George Washington’s 1793 record for the shortest inaugural address still stands.
2. Who delivered the longest inaugural address ever?
William Henry Harrison gave the longest inaugural address at 8,445 words (ironically, he served the shortest term, dying of pneumonia a month after being sworn in).
3. Who was the first president inaugurated in January?
In 1933, the 20th amendment to the US Constitution shortened the length of lame-duck administrations by moving the inauguration date of a new president from March to January 20. (During years when Jan. 20 has fallen on a weekend, presidents have been sworn in at private ceremonies, with public ceremonies on the following Monday.) Franklin Roosevelt was the first president affected, in 1937
4. Whose inauguration was the coldest one on record?
That would be Ronald Reagan. During his public inauguration on Jan. 21, 1985, the temperature at noon was seven degrees.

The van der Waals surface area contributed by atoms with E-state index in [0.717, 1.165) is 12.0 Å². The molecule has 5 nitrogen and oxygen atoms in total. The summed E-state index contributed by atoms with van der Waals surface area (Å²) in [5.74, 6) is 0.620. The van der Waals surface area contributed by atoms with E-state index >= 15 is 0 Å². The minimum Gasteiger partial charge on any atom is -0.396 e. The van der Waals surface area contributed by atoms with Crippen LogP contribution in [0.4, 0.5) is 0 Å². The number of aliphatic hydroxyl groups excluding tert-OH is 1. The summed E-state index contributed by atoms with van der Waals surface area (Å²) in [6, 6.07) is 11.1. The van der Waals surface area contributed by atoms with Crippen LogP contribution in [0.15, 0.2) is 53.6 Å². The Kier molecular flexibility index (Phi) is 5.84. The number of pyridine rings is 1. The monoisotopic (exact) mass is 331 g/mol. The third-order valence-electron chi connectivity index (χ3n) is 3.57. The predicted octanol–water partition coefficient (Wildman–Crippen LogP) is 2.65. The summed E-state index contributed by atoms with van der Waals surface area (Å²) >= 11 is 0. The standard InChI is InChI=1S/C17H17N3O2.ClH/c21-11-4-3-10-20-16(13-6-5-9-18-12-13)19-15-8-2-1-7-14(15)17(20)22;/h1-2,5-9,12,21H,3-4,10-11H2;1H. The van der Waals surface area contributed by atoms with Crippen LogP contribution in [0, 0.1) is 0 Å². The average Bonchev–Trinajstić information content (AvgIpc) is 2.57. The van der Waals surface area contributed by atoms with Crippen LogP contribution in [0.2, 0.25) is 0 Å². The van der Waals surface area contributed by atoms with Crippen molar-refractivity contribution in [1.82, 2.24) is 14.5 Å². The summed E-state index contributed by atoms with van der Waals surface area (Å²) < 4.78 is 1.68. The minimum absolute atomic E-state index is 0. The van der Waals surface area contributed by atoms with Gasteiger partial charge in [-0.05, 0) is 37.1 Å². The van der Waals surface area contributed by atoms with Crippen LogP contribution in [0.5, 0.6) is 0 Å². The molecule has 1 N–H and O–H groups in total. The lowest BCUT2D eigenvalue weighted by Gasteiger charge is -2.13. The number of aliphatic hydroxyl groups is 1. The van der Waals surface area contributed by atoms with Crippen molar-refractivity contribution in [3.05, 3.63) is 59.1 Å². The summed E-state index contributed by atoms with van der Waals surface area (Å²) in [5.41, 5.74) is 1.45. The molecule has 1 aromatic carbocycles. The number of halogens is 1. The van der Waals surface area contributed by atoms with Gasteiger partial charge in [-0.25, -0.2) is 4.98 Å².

5. Who was the first First Lady to accompany the new president from the inauguration to the White House?
Helen Herron Taft made the trip with William Howard in 1909.
6. Whose inauguration was the first to be broadcast by radio?
Calvin Coolidge, in 1925.
7. Who was the first president to cancel the inaugural ball?
Franklin Pierce, who was grieving the recent death of his son, canceled his inaugural ball in 1853.
He wasn’t the only one, though. Woodrow Wilson felt a ball was too extravagant for such a solemn occasion. Warren G. Harding said “thanks but no thanks” to the inaugural committee, hoping to send a message of thrift and simplicity. The committee hosted a huge private party at his home instead. He started a trend: For Calvin Coolidge, Herbert Hoover and Franklin D. Roosevelt, charity balls replaced inaugural balls.
For more inaugural fun facts, photos and videos, see the Senate’s Inauguration of the President Web site.